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Serum ferritin concentration and transferrin saturation before liver transplantation predict decreased long-term recipient survival

Authors

  • Tobias J. Weismüller,

    1. Department of Gastroenterology, Hepatology and Endocrinology, Hannover Medical School, Hannover, Germany
    2. Integrated Research and Treatment Center—Transplantation (IFB-Tx), Hannover Medical School, Hannover, Germany
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  • Gabriele I. Kirchner,

    1. Department of Internal Medicine I, Regensburg University Hospital, Regensburg, Germany
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  • Marcus N. Scherer,

    1. Department of Surgery, Regensburg University Hospital, Regensburg, Germany
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  • Ahmed A. Negm,

    1. Department of Gastroenterology, Hepatology and Endocrinology, Hannover Medical School, Hannover, Germany
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  • Andreas A. Schnitzbauer,

    1. Department of Surgery, Regensburg University Hospital, Regensburg, Germany
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  • Frank Lehner,

    1. Department of General, Visceral and Transplant Surgery, Hannover Medical School, Hannover, Germany
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  • Jürgen Klempnauer,

    1. Department of General, Visceral and Transplant Surgery, Hannover Medical School, Hannover, Germany
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  • Hans J. Schlitt,

    1. Department of Surgery, Regensburg University Hospital, Regensburg, Germany
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  • Michael P. Manns,

    1. Department of Gastroenterology, Hepatology and Endocrinology, Hannover Medical School, Hannover, Germany
    2. Integrated Research and Treatment Center—Transplantation (IFB-Tx), Hannover Medical School, Hannover, Germany
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  • Christian P. Strassburg

    Corresponding author
    1. Department of Gastroenterology, Hepatology and Endocrinology, Hannover Medical School, Hannover, Germany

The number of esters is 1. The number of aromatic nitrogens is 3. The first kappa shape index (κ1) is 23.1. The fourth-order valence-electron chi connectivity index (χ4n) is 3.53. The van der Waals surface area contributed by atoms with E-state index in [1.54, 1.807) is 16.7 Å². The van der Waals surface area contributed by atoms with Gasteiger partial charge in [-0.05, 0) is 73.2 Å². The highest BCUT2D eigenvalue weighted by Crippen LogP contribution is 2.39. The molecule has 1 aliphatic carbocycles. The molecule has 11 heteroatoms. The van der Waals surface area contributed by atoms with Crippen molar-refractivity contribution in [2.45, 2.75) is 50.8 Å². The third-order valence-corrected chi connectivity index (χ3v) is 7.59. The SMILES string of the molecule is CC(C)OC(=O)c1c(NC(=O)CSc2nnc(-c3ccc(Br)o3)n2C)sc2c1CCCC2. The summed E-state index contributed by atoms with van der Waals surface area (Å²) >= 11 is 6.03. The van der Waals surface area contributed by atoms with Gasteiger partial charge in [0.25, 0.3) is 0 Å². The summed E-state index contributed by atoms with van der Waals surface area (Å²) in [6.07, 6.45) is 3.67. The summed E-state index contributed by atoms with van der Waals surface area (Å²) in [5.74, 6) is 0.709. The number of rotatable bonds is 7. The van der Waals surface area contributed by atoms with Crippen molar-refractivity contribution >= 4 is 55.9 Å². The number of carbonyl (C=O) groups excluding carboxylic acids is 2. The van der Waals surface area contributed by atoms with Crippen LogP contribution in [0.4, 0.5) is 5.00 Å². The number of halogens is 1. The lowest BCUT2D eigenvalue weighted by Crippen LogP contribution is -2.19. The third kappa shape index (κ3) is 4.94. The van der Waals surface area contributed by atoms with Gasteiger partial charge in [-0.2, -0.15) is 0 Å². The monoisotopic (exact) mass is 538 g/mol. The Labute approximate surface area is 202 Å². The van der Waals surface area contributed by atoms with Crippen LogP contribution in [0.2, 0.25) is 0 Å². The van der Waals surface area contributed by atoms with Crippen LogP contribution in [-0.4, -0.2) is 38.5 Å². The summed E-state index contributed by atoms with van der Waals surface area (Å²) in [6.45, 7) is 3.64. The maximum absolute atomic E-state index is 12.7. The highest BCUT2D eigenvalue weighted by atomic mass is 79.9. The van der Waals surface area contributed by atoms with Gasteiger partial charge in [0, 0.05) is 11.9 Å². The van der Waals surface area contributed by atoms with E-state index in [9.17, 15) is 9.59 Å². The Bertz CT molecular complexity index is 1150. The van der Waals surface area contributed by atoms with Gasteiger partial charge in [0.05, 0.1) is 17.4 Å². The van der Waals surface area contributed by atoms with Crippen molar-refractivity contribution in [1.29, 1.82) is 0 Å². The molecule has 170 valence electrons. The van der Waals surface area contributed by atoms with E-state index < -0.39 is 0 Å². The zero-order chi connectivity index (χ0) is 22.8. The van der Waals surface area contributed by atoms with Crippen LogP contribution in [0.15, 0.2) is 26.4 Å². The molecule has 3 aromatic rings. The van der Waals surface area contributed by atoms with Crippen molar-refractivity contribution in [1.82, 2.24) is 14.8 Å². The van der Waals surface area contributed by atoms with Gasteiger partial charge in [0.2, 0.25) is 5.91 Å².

2. Integrated Research and Treatment Center—Transplantation (IFB-Tx), Hannover Medical School, Hannover, Germany
    • Professor of Gastroenterology and Hepatology, Department of Gastroenterology, Hepatology and Endocrinology, Hannover Medical School, Carl Neuberg Straße 1, 30655 Hannover, Germany
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    • fax: +49 511 532 4896


  • Potential conflict of interest: Dr. Schlitt advises and is on the speakers' bureau of Roche and Novartis. He received grants from Wyeth.

  • This study was supported by the German Federal Ministry of Education and Research through the Integrated Research and Treatment Center—Transplantation (reference number: 01EO0802) to Hannover Medical School, Hannover, Germany.

Abstract

Serum ferritin (SF) concentration is a widely available parameter used to assess iron homeostasis. It has been described as a marker to identify high-risk patients awaiting liver transplantation (LT) but is also elevated in systemic immune-mediated diseases, metabolic syndrome, and in hemodialysis where it is associated with an inferior prognosis. This study analyzed whether SF is not only a predictor of liver-related mortality prior to LT but also an independent marker of survival following LT. In a dual-center, retrospective study, a cohort of 328 consecutive first-LT patients from Hannover Medical School, Germany (2003-2008, follow-up 1260 days), and 82 consecutive LT patients from Regensburg University Hospital, Germany (2003-2007, follow-up 1355 days) as validation cohort were analyzed. In patients exhibiting SF ≥365 μg/L versus <365 μg/L prior to LT, 1-, 3-, and 5-year post-LT survival was 73.3% versus 81.1%, 64.4% versus 77.3%, and 61.1% versus 74.4%, respectively (overall survival P = 0.0097), which was confirmed in the validation cohort (overall survival of 55% versus 83.3%, P = 0.005). Multivariate analyses identified SF ≥365 μg/L combined with transferrin saturation (TFS) <55%, hepatocellular carcinoma, and the survival after LT (SALT) score as independent risk factors for death. In patients with SF concentrations ≥365 μg/L and TFS <55%, overall survival was 54% versus 74.8% in the remaining group (P = 0.003). In the validation cohort, it was 28.6% versus 72% (P = 0.017), respectively. Conclusion: SF concentration ≥365 μg/L in combination with TFS <55% before LT is an independent risk factor for mortality following LT. Lower TFS combined with elevated SF concentrations indicate that acute phase mechanisms beyond iron overload may play a prognostic role. SF concentration therefore not only predicts pre-LT mortality but also death following LT. (HEPATOLOGY 2011;)

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